There are downsides to most jobs and many come with dangers, hidden or otherwise, but there are usually compensatory factors as well. Working as a rent boy is no exception. Through the character of Tyler Everett,
Dan Ireland-Reeves is clearly a talent to look out for.
Writer and performer, Dan Ireland-Reeves, is young and fresh-faced. He has an attractive good-looking ordinariness about him that suggests he’s trustworthy and honest. These qualities validate Tyler’s story and give it credibility. Tyler speaks openly and descriptively. He comes across as just one more ordinary lad who left a dull home in a boring town to find another existence in London. Selling his body wasn't the only option open to him. He could have made money in a regular job, as he did from time to time, but he chose to become a male escort. The hedonistic life of drugs, drink and sex appealed to him and for the most part it was easy money. Most clients weren't that demanding and he came to enjoy what he saw as the kinkier demands of the few. Then, one evening, a reliable regular wanted something rather different and Tyler’s life changed for ever.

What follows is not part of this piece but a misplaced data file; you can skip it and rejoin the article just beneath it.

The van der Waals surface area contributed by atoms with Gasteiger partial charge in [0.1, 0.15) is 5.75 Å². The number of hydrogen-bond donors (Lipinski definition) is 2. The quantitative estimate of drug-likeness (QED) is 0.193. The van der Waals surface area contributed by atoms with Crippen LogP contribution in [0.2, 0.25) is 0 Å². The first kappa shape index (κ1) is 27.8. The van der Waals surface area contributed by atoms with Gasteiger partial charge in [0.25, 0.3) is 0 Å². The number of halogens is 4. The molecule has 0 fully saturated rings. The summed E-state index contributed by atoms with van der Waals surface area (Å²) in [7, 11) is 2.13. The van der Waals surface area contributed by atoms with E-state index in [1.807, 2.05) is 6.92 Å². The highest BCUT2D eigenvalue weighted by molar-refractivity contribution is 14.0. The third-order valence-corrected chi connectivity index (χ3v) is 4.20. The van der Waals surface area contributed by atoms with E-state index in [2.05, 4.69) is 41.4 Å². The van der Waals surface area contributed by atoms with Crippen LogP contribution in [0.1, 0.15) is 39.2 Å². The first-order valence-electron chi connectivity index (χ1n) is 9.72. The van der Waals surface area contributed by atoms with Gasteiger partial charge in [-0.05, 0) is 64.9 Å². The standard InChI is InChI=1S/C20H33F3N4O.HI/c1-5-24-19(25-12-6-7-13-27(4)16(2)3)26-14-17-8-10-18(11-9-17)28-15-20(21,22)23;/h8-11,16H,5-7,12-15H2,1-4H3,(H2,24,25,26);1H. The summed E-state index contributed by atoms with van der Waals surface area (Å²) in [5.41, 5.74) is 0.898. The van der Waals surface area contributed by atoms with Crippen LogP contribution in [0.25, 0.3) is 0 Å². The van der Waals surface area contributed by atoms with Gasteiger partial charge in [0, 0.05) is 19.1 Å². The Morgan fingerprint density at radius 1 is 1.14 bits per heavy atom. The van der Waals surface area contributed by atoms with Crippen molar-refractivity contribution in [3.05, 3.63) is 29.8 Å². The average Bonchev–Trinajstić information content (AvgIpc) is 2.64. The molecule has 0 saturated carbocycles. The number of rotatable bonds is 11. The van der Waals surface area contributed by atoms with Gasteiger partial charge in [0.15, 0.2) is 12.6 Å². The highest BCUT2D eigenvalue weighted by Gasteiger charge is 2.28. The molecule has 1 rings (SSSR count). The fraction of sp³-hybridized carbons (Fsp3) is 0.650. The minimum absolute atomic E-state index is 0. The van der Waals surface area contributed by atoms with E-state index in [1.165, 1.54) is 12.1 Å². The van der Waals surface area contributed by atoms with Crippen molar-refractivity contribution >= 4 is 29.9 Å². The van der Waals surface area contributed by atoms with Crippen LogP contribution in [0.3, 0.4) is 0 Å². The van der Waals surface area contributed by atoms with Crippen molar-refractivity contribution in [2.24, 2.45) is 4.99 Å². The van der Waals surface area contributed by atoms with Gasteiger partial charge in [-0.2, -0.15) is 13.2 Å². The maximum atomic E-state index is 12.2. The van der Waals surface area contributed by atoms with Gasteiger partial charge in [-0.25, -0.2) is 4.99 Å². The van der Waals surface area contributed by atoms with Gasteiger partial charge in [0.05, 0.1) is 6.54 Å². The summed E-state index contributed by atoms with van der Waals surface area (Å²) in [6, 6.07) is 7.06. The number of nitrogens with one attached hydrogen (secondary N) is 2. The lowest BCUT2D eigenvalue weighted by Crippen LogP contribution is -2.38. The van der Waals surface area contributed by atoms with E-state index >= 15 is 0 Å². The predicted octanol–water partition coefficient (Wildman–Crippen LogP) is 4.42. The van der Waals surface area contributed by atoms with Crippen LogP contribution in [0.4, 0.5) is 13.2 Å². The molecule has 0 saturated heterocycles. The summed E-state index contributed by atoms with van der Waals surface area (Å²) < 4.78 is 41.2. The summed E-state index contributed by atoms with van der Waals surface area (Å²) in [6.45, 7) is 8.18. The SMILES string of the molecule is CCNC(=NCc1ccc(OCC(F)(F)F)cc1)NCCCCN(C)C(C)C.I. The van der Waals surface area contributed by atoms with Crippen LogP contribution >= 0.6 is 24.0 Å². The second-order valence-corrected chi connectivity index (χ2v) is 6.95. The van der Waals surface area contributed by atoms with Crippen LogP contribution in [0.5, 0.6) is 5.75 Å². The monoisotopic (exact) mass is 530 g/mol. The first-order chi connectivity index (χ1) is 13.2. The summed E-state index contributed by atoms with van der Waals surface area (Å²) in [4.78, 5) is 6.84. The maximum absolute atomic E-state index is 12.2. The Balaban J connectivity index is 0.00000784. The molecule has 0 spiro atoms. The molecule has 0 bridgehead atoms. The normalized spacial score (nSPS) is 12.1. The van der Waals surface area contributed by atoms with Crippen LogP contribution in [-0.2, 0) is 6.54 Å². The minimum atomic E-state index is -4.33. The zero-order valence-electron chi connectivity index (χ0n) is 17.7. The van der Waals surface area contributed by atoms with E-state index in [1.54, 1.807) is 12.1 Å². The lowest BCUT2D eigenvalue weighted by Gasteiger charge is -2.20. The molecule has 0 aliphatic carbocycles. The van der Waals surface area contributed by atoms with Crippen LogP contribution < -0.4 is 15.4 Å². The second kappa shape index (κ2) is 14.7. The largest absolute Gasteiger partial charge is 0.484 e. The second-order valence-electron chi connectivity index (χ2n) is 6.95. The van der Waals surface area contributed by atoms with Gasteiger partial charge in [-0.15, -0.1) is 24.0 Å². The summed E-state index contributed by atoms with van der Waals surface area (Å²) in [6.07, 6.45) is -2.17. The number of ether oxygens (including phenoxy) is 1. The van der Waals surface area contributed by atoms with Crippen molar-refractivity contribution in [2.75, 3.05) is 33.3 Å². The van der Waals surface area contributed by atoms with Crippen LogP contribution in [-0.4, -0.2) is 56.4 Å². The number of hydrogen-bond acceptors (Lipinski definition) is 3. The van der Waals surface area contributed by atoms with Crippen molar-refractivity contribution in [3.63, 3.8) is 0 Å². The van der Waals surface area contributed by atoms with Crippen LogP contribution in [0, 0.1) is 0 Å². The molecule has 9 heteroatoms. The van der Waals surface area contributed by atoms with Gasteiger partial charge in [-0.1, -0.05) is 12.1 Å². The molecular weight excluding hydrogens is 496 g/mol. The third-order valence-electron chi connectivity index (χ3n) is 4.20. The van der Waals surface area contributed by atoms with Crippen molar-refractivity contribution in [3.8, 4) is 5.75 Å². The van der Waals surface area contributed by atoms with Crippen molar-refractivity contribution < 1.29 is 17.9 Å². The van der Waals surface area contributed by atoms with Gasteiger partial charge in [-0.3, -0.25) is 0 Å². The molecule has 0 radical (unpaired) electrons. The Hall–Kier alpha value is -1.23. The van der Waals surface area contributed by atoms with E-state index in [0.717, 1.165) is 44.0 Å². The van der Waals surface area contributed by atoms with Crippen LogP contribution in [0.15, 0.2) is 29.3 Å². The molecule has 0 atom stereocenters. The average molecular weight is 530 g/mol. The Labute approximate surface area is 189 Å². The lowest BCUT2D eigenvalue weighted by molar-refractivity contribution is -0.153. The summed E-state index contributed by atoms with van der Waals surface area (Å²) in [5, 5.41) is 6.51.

On a basement stage that accommodates little more that two steps in any direction, Dan uses the space and his luminous stool to effectively locate the various episodes; the otherwise cramped location aiding the intimacy of Tyler’s tale. He speaks eloquently and clearly, if a little hurriedly at times. Moments of soulful reflection are contrasted with adrenaline-fuelled frustration and fear. The style is simple; there are no hidden depths and nothing profound and it is all the more endearing for that. He presents himself as he, effectively saying, “This is me. This is my story. Make of it what you will. I just want you to hear it”.
Having already won the Write for the Stage award for New Writing at the Greater Manchester Fringe 2017 Dan Ireland-Reeves is clearly a talent to look out for. Bleach has certainly bump-started his career and is sure to entertain his audiences.